On one of those days when the phone rings constantly and I'm late for everything and my clothes feel too tight, and I'm behind on 25 thank-you notes, if I can stop and smell some honeysuckle or gardenia, it pulls the plug on the treadmill and for a moment gives me back real life. That's why I love A Natural History of the Senses
, by Diane Ackerman. I've never met her, but I imagine she would walk in the door and say to all of us, 'Don't just live your life, savor it.' For my "Bookshelf" list, I decided to choose all nonfiction by people who write about history and science and culture in language that reads like poetry. Where else but in Ackerman's work can you learn that Helen Keller could smell the layers of odors left by successive families who had lived in a house? Or that women in Shakespeare's time used to keep a peeled apple in their armpits until it was saturated with sweat and then give it to their sweethearts to inhale? These were called love apples. (Don't try this at home.) Or that the Chinese believe we have to dedicate ourselves to sharing the sound of hope.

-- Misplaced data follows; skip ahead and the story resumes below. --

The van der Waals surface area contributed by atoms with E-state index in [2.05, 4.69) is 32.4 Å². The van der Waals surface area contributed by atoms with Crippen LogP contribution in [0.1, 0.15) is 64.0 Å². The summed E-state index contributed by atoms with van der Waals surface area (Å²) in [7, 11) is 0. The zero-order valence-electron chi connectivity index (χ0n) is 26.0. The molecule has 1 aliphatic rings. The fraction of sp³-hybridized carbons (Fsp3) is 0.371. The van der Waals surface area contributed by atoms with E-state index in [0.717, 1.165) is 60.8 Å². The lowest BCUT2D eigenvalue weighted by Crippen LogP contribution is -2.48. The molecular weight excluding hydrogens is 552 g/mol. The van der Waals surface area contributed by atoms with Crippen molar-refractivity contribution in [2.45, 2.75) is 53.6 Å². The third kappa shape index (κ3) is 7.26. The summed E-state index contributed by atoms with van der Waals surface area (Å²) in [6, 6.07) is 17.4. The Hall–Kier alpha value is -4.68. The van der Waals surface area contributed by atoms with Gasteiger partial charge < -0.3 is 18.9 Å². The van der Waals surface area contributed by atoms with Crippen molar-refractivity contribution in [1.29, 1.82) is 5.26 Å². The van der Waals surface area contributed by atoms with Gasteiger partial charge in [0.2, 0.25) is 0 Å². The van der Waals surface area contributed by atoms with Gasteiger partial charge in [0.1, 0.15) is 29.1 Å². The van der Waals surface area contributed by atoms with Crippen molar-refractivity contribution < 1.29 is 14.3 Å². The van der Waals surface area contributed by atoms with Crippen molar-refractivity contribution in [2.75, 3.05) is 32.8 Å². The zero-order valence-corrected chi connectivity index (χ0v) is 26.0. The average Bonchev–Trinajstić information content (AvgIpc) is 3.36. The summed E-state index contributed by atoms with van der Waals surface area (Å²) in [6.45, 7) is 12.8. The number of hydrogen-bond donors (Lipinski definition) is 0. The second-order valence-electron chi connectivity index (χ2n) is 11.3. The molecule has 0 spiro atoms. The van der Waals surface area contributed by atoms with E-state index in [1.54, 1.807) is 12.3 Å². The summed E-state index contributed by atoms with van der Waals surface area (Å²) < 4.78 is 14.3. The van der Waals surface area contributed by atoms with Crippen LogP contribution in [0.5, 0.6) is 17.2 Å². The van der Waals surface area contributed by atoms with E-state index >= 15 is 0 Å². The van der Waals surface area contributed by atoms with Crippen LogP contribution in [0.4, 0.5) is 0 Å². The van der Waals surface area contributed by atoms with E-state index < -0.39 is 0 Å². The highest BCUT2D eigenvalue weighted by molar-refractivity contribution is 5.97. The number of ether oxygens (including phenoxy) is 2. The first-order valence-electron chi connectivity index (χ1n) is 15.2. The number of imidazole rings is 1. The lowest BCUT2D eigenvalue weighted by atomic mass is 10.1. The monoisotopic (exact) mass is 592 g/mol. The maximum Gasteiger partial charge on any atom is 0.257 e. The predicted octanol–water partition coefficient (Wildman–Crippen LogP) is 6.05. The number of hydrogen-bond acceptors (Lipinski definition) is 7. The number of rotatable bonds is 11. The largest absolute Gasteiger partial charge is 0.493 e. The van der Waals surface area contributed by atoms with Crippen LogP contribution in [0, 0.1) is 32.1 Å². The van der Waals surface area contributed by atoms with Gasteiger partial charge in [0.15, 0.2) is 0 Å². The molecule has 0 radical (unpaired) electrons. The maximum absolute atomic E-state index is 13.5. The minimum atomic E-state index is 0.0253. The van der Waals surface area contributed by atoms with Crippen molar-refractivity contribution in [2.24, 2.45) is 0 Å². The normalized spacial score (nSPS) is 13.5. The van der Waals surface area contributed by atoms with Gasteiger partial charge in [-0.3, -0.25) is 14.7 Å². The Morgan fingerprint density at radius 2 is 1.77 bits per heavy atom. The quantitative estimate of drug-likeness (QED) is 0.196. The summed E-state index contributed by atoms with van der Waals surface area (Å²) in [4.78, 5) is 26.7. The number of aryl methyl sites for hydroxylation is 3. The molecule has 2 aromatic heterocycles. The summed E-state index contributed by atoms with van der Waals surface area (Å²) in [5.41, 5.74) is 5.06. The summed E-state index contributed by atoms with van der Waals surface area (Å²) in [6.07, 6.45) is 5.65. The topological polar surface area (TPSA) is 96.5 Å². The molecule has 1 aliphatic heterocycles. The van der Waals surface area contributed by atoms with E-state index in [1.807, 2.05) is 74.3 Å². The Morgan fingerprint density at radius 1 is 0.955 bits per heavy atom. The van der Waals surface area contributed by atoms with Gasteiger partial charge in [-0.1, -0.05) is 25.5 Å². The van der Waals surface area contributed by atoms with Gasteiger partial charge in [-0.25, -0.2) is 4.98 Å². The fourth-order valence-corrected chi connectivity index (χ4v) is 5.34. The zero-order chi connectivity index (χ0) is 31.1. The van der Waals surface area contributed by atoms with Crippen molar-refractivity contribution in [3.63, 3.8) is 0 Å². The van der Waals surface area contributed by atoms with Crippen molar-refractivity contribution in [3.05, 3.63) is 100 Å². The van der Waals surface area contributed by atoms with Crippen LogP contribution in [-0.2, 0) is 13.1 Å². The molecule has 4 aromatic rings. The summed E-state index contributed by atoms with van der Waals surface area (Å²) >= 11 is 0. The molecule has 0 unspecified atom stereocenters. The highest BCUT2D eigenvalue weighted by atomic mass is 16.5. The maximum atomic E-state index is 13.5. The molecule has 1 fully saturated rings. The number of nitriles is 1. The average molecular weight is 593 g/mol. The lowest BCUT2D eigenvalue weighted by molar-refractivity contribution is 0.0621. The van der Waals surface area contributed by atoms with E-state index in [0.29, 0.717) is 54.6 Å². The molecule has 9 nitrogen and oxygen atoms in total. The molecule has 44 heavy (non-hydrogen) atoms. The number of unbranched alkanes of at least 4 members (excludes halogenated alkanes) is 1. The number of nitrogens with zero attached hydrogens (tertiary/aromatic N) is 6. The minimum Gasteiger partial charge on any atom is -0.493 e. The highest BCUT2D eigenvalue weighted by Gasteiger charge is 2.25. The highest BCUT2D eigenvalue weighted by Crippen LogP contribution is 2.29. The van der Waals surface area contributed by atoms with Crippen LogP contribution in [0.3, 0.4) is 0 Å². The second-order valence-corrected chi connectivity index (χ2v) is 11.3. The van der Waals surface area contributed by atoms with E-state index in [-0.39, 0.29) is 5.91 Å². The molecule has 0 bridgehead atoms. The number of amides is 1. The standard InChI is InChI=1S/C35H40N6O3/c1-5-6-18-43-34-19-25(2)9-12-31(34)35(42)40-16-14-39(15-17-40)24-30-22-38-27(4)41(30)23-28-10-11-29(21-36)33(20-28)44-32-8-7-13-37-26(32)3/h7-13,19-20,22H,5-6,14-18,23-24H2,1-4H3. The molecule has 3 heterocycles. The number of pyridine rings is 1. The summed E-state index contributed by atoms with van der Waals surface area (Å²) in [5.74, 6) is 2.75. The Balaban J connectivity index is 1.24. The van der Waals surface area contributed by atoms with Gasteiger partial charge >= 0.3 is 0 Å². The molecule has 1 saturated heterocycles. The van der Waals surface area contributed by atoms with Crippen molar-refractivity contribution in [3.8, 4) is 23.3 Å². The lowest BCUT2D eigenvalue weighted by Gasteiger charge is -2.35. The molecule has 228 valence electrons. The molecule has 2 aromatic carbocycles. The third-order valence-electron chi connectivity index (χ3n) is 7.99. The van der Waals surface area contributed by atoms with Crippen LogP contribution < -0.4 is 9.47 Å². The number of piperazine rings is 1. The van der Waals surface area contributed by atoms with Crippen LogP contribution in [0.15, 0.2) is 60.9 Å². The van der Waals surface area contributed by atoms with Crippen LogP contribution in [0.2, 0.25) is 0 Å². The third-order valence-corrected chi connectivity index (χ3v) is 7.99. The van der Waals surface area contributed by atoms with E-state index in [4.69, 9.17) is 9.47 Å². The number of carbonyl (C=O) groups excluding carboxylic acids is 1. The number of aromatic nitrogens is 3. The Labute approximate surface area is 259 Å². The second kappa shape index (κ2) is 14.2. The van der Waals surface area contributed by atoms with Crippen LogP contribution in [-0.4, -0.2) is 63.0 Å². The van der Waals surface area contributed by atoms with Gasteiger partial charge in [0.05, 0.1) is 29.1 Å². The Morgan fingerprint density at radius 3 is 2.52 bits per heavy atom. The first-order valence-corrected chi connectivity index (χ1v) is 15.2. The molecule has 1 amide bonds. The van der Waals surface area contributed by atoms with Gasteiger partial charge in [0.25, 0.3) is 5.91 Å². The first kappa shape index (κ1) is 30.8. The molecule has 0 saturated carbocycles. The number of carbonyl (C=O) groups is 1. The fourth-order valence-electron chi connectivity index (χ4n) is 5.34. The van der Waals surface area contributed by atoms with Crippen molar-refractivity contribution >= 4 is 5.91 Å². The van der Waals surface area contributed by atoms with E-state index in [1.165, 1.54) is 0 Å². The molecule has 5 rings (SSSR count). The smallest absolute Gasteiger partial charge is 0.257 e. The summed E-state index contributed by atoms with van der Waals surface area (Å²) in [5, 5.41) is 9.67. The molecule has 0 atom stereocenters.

Here's the proverb: 'A bird does not sing because it has an answer—it sings because it has a song.' This book was a gift from a friend, so I'm happy to pass it on to you. So turn off the phone. Forget the thank-you notes. Enjoy this with a bubble bath, a cup of ginger tea and a phrase the ancient Greeks used to whisper to each other each morning: 'When shall we live, if not now?'What's on Diane's Bookshelf? Take a peek!